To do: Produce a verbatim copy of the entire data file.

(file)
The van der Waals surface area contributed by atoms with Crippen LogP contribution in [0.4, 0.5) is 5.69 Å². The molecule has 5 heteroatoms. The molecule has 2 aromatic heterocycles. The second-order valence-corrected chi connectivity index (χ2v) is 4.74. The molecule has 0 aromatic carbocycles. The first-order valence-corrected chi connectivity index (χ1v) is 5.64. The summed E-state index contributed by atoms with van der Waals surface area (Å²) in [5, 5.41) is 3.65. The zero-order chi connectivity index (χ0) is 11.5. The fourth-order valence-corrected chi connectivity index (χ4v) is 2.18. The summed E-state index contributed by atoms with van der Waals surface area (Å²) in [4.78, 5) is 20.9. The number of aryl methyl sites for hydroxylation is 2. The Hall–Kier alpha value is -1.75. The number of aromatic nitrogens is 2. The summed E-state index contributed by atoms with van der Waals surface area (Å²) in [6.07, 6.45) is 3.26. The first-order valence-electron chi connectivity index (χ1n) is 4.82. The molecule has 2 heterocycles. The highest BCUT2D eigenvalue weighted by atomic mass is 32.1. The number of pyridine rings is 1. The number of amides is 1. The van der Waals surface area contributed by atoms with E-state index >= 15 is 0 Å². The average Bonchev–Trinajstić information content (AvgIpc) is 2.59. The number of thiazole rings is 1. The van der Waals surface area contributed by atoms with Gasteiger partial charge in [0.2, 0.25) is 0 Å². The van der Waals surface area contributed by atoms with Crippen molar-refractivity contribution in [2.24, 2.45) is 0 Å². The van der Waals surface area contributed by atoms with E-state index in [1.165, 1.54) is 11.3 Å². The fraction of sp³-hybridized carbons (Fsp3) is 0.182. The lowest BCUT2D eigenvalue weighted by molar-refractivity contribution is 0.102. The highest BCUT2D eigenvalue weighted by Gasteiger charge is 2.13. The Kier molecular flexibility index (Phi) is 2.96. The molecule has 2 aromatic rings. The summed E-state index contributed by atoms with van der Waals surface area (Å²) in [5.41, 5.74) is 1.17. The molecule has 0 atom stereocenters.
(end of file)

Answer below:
The van der Waals surface area contributed by atoms with Crippen LogP contribution in [0.4, 0.5) is 5.69 Å². The molecule has 5 heteroatoms. The molecule has 2 aromatic heterocycles. The second-order valence-corrected chi connectivity index (χ2v) is 4.74. The molecule has 0 aromatic carbocycles. The first-order valence-corrected chi connectivity index (χ1v) is 5.64. The summed E-state index contributed by atoms with van der Waals surface area (Å²) in [5, 5.41) is 3.65. The zero-order chi connectivity index (χ0) is 11.5. The fourth-order valence-corrected chi connectivity index (χ4v) is 2.18. The summed E-state index contributed by atoms with van der Waals surface area (Å²) in [4.78, 5) is 20.9. The number of aryl methyl sites for hydroxylation is 2. The Hall–Kier alpha value is -1.75. The number of aromatic nitrogens is 2. The summed E-state index contributed by atoms with van der Waals surface area (Å²) in [6.07, 6.45) is 3.26. The first-order valence-electron chi connectivity index (χ1n) is 4.82. The molecule has 2 heterocycles. The highest BCUT2D eigenvalue weighted by atomic mass is 32.1. The number of pyridine rings is 1. The number of amides is 1. The van der Waals surface area contributed by atoms with E-state index >= 15 is 0 Å². The average Bonchev–Trinajstić information content (AvgIpc) is 2.59. The number of thiazole rings is 1. The van der Waals surface area contributed by atoms with Gasteiger partial charge in [0.2, 0.25) is 0 Å². The van der Waals surface area contributed by atoms with Crippen molar-refractivity contribution in [2.24, 2.45) is 0 Å². The van der Waals surface area contributed by atoms with E-state index in [1.165, 1.54) is 11.3 Å². The fraction of sp³-hybridized carbons (Fsp3) is 0.182. The lowest BCUT2D eigenvalue weighted by molar-refractivity contribution is 0.102. The highest BCUT2D eigenvalue weighted by Gasteiger charge is 2.13. The Kier molecular flexibility index (Phi) is 2.96. The molecule has 2 aromatic rings. The summed E-state index contributed by atoms with van der Waals surface area (Å²) in [5.41, 5.74) is 1.17. The molecule has 0 atom stereocenters.